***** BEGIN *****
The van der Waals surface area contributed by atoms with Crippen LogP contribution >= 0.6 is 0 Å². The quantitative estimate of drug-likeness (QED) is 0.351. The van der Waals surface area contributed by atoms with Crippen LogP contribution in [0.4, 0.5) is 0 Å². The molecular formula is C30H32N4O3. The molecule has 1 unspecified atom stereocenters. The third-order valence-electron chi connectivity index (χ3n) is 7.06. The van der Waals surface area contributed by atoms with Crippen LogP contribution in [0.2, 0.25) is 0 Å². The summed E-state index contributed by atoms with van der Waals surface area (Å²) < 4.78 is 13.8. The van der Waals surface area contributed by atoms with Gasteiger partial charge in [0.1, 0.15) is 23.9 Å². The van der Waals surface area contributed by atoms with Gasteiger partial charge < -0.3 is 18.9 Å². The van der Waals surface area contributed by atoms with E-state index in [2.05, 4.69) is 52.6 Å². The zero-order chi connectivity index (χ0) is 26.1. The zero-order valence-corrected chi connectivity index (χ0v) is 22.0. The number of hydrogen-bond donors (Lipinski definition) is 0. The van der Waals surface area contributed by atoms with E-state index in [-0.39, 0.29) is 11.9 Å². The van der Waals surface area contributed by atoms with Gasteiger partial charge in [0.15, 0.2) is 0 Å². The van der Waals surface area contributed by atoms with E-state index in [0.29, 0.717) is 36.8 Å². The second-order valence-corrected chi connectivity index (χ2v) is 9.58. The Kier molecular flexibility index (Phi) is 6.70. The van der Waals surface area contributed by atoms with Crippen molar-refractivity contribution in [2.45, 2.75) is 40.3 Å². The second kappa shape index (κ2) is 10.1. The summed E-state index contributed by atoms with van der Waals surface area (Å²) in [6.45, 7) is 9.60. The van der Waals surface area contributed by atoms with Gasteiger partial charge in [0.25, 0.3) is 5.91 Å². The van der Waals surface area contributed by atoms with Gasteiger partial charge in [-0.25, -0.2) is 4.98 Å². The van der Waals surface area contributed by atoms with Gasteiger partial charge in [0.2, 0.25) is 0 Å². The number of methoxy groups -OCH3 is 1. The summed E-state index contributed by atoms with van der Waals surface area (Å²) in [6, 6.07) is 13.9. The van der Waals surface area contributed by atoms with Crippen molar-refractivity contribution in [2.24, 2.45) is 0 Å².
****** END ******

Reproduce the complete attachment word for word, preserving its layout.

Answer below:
The van der Waals surface area contributed by atoms with Crippen LogP contribution >= 0.6 is 0 Å². The quantitative estimate of drug-likeness (QED) is 0.351. The van der Waals surface area contributed by atoms with Crippen LogP contribution in [0.4, 0.5) is 0 Å². The molecular formula is C30H32N4O3. The molecule has 1 unspecified atom stereocenters. The third-order valence-electron chi connectivity index (χ3n) is 7.06. The van der Waals surface area contributed by atoms with Crippen LogP contribution in [0.2, 0.25) is 0 Å². The summed E-state index contributed by atoms with van der Waals surface area (Å²) < 4.78 is 13.8. The van der Waals surface area contributed by atoms with Gasteiger partial charge in [0.1, 0.15) is 23.9 Å². The van der Waals surface area contributed by atoms with Gasteiger partial charge < -0.3 is 18.9 Å². The van der Waals surface area contributed by atoms with E-state index in [2.05, 4.69) is 52.6 Å². The zero-order chi connectivity index (χ0) is 26.1. The zero-order valence-corrected chi connectivity index (χ0v) is 22.0. The number of hydrogen-bond donors (Lipinski definition) is 0. The van der Waals surface area contributed by atoms with E-state index in [-0.39, 0.29) is 11.9 Å². The van der Waals surface area contributed by atoms with Gasteiger partial charge in [0.15, 0.2) is 0 Å². The van der Waals surface area contributed by atoms with E-state index in [0.29, 0.717) is 36.8 Å². The second-order valence-corrected chi connectivity index (χ2v) is 9.58. The Kier molecular flexibility index (Phi) is 6.70. The van der Waals surface area contributed by atoms with Crippen molar-refractivity contribution in [2.45, 2.75) is 40.3 Å². The second kappa shape index (κ2) is 10.1. The summed E-state index contributed by atoms with van der Waals surface area (Å²) in [6.45, 7) is 9.60. The van der Waals surface area contributed by atoms with Gasteiger partial charge in [0.25, 0.3) is 5.91 Å². The van der Waals surface area contributed by atoms with Gasteiger partial charge in [-0.25, -0.2) is 4.98 Å². The van der Waals surface area contributed by atoms with Gasteiger partial charge in [0.2, 0.25) is 0 Å². The number of methoxy groups -OCH3 is 1. The summed E-state index contributed by atoms with van der Waals surface area (Å²) in [6, 6.07) is 13.9. The van der Waals surface area contributed by atoms with Crippen molar-refractivity contribution in [2.24, 2.45) is 0 Å².